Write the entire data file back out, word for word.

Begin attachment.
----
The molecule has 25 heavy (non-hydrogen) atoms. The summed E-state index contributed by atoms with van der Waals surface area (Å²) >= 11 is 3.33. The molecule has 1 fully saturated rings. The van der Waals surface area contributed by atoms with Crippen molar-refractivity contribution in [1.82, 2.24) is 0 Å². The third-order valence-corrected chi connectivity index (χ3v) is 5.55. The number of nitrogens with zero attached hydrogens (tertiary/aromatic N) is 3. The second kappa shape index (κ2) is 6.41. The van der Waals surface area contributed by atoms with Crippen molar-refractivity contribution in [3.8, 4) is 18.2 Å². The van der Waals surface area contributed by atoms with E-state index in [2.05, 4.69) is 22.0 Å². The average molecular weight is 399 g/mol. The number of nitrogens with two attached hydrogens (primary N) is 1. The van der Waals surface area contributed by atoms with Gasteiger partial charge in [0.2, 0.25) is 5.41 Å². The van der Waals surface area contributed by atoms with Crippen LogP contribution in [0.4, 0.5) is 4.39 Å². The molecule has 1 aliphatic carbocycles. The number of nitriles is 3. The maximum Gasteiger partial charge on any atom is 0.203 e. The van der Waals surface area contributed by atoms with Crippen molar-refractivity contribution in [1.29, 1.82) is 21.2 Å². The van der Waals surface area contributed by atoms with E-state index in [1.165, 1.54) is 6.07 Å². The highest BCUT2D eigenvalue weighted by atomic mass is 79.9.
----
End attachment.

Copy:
The molecule has 25 heavy (non-hydrogen) atoms. The summed E-state index contributed by atoms with van der Waals surface area (Å²) >= 11 is 3.33. The molecule has 1 fully saturated rings. The van der Waals surface area contributed by atoms with Crippen molar-refractivity contribution in [1.82, 2.24) is 0 Å². The third-order valence-corrected chi connectivity index (χ3v) is 5.55. The number of nitrogens with zero attached hydrogens (tertiary/aromatic N) is 3. The second kappa shape index (κ2) is 6.41. The van der Waals surface area contributed by atoms with Crippen molar-refractivity contribution in [3.8, 4) is 18.2 Å². The van der Waals surface area contributed by atoms with E-state index in [2.05, 4.69) is 22.0 Å². The average molecular weight is 399 g/mol. The number of nitrogens with two attached hydrogens (primary N) is 1. The van der Waals surface area contributed by atoms with Gasteiger partial charge in [0.2, 0.25) is 5.41 Å². The van der Waals surface area contributed by atoms with Crippen LogP contribution in [0.4, 0.5) is 4.39 Å². The molecule has 1 aliphatic carbocycles. The number of nitriles is 3. The maximum Gasteiger partial charge on any atom is 0.203 e. The van der Waals surface area contributed by atoms with Crippen molar-refractivity contribution in [1.29, 1.82) is 21.2 Å². The van der Waals surface area contributed by atoms with E-state index in [1.165, 1.54) is 6.07 Å². The highest BCUT2D eigenvalue weighted by atomic mass is 79.9.